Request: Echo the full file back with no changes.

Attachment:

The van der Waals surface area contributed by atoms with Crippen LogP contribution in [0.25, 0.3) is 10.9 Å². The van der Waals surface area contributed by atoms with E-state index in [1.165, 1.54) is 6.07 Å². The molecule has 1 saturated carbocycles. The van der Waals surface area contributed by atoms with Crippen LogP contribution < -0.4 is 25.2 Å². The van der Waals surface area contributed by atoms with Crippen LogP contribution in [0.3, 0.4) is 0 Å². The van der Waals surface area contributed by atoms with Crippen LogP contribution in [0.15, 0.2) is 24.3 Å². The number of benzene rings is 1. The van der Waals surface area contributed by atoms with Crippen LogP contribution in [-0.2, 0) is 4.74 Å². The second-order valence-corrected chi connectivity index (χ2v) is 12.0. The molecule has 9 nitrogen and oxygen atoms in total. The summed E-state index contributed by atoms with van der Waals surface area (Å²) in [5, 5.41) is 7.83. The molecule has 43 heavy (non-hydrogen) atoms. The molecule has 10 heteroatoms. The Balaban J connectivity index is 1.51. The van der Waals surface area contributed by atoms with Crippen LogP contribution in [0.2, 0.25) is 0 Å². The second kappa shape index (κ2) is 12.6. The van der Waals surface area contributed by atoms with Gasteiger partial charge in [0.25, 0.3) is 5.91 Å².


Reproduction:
The van der Waals surface area contributed by atoms with Crippen LogP contribution in [0.25, 0.3) is 10.9 Å². The van der Waals surface area contributed by atoms with E-state index in [1.165, 1.54) is 6.07 Å². The molecule has 1 saturated carbocycles. The van der Waals surface area contributed by atoms with Crippen LogP contribution < -0.4 is 25.2 Å². The van der Waals surface area contributed by atoms with Crippen LogP contribution in [0.3, 0.4) is 0 Å². The van der Waals surface area contributed by atoms with Crippen LogP contribution in [0.15, 0.2) is 24.3 Å². The number of benzene rings is 1. The van der Waals surface area contributed by atoms with Crippen LogP contribution in [-0.2, 0) is 4.74 Å². The second-order valence-corrected chi connectivity index (χ2v) is 12.0. The molecule has 9 nitrogen and oxygen atoms in total. The summed E-state index contributed by atoms with van der Waals surface area (Å²) in [5, 5.41) is 7.83. The molecule has 43 heavy (non-hydrogen) atoms. The molecule has 10 heteroatoms. The Balaban J connectivity index is 1.51. The van der Waals surface area contributed by atoms with Crippen LogP contribution in [0.2, 0.25) is 0 Å². The second kappa shape index (κ2) is 12.6. The van der Waals surface area contributed by atoms with Gasteiger partial charge in [0.25, 0.3) is 5.91 Å².